StoryCorps
3:20 am
Fri August 23, 2013

At 16, Making A Trek To Make The '63 March On Washington

Originally published on Fri August 23, 2013 6:47 pm

Lawrence Cumberbatch was only 16 when he trekked, on foot, from New York City to Washington, D.C., to join the March on Washington for Jobs and Freedom. Lawrence, now 66, was the youngest person on the march with the Brooklyn branch of the Congress of Racial Equality.

His parents thought two weeks on the open road would be too dangerous for a teenager and made their best effort to dissuade him, Lawrence tells his son, Simeon, 39, at StoryCorps in New York.

"There's always someone in most families that everybody looks to as the authority. And in my case it was my mother's brother, Lloyd," Lawrence says. "So they did the usual, 'Go and see Uncle Lloyd. He wants to talk to you.' They were so sure [that] 'Well, he'll fix this,' " he says, laughing.

But the conversation didn't go quite as Lawrence's parents envisioned. "I discussed it with him, and he says, 'You know, you've thought this out, this makes sense.' So, he told my parents ... " 'I think the boy is OK, so he'll be safe.' And that was it. They followed his advice."

Between Aug. 15 and Aug. 27, 1963, Lawrence and the other members of Brooklyn CORE walked from sunup to sunset each day, he says. "Our diet was eating out of the Coke machines in the gas stations — cheese, crackers with peanut butter — for the whole 13 days, that's all we ate."

The authorities wouldn't allow the group onto the turnpike, Lawrence says, so they walked on U.S. Route 1 instead. And upon reaching Delaware, Lawrence recalls, "they would not let us stop for any purpose. ... They literally put a patrol car behind us and one in front, and they marched us 30 miles until we were out of their jurisdiction."

When they arrived in Washington, the group marched to the demonstration on the National Mall. They were led to the platform, Lawrence says, "and we were right behind King. It was overwhelming.

"People said, 'Well, what did you think about the speech?' I says, 'Nobody who was on that podium was thinking about the speech,' " Lawrence tells Simeon. "It was just so mind-blowing to look at this sea of people. You'll never see this again."

"This was definitely a defining moment," Simeon tells his dad. "I remember when I saw clips of Martin Luther King's speech at Washington, my mother said, 'Your father's right behind him.' It's a proud history, and you — you're a hero of mine."

"Thank you, Sim," Lawrence says. "I am very proud of that."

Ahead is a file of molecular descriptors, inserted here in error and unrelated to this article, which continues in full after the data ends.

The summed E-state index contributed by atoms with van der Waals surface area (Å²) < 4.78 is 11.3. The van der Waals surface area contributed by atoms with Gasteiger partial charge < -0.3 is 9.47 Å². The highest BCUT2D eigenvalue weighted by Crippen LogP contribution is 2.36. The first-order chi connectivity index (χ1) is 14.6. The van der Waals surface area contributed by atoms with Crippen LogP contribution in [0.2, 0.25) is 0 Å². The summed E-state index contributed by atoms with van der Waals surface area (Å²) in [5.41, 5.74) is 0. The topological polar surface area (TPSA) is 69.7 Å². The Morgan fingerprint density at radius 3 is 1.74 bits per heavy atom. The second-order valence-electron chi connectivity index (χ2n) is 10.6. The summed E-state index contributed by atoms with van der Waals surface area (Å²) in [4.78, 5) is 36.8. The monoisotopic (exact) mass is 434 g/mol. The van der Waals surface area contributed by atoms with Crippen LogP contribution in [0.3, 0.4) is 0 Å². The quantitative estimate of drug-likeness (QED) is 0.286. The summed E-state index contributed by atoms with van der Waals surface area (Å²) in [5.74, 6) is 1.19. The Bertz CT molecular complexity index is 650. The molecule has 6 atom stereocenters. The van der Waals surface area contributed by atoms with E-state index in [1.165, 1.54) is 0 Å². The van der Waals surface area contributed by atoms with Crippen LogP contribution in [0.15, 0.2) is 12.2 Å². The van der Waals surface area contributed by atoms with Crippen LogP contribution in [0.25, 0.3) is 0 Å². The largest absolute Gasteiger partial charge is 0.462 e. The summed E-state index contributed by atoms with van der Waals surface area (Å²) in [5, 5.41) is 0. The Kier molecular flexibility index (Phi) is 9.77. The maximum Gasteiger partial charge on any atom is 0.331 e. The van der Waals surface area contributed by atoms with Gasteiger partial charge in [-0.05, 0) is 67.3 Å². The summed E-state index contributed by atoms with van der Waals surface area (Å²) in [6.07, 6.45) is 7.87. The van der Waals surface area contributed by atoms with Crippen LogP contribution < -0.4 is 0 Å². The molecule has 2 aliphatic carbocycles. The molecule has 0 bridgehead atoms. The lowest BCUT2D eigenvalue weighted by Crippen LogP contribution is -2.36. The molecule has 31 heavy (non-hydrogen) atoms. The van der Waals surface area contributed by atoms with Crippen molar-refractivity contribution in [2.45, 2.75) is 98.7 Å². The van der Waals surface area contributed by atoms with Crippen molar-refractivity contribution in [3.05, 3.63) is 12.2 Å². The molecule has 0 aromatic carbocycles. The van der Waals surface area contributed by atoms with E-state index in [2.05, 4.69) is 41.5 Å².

Audio produced for Morning Edition by Katie Simon with Eve Claxton

Copyright 2014 NPR. To see more, visit http://www.npr.org/.

Transcript

RENEE MONTAGNE, HOST:

Time now for StoryCorps, the project that captures the stories of everyday people. Next week is the 50th anniversary of the March on Washington. So let's hear about one man's journey to that event on foot from New York City to Washington D.C. Lawrence Cumberbatch was only 16 when he walked with a group from Brooklyn.

His parents thought two weeks on the open road was too dangerous for a teenager, and as Lawrence Cumberbatch told his son, they tried to talk him out of it.

LAWRENCE CUMBERBATCH: There's always someone in most families that everybody looks to as the authority. And in my case it was my mother's brother, Lloyd. So they did the usual. Go and see Uncle Lloyd. He wants to talk to you. They were so sure - well, he'll fix this. And I discussed it with him, and he says, You know, you've thought this out, this makes sense.

So he told my parents, he says, I think the boy is okay, he'll be safe. And that was it. They followed his advice. We basically walked every day from sun up to sunset.

(SOUNDBITE OF SINGING)

CUMBERBATCH: Our diet was eating out of the Coke machines in the gas stations, cheese crackers with peanut butter. For the whole 13 days that's all we ate. We walked on U.S. 1 because the Turnpike authorities wouldn't allow us and the state of Delaware, they would not let us stop for any purpose and we had to walk and they literally put a patrol car behind us and one in front, and they marched us 30 miles until we were out of their jurisdiction.

When we got to Washington, we marched into the demonstration on the Mall and were led to the platform. And we were right behind King. It was overwhelming.

(SOUNDBITE OF ARCHIVED RECORDING)

UNIDENTIFIED MAN: I have the pleasure to present to you Dr. Martin Luther King, J-R.

MARTIN LUTHER KING, JR.: I am happy to join with you today...

CUMBERBATCH: People said, Well, what did you think about the speech? I says, Nobody who was on that podium was thinking about the speech. It was just so mind-blowing to look at this sea of people. You'll never see this again.

SIMEON CUMBERBATCH: This was definitely a defining moment.

CUMBERBATCH: Yeah, I'd never forget this stuff.

CUMBERBATCH: I remember when I saw clips of Martin Luther King's speech at Washington, my mother said, Your father's right behind him. It's a proud history, and you're a hero of mine.

CUMBERBATCH: Thank you, son. I am very proud of that.

MONTAGNE: That's Lawrence Cumberbatch with his son Simeon at StoryCorps in New York. Their interview, along with all StoryCorps interviews, will be archived at the American Folklife Center at the Library of Congress. Subscribe to the StoryCorps podcast at NPR.org. Transcript provided by NPR, Copyright NPR.

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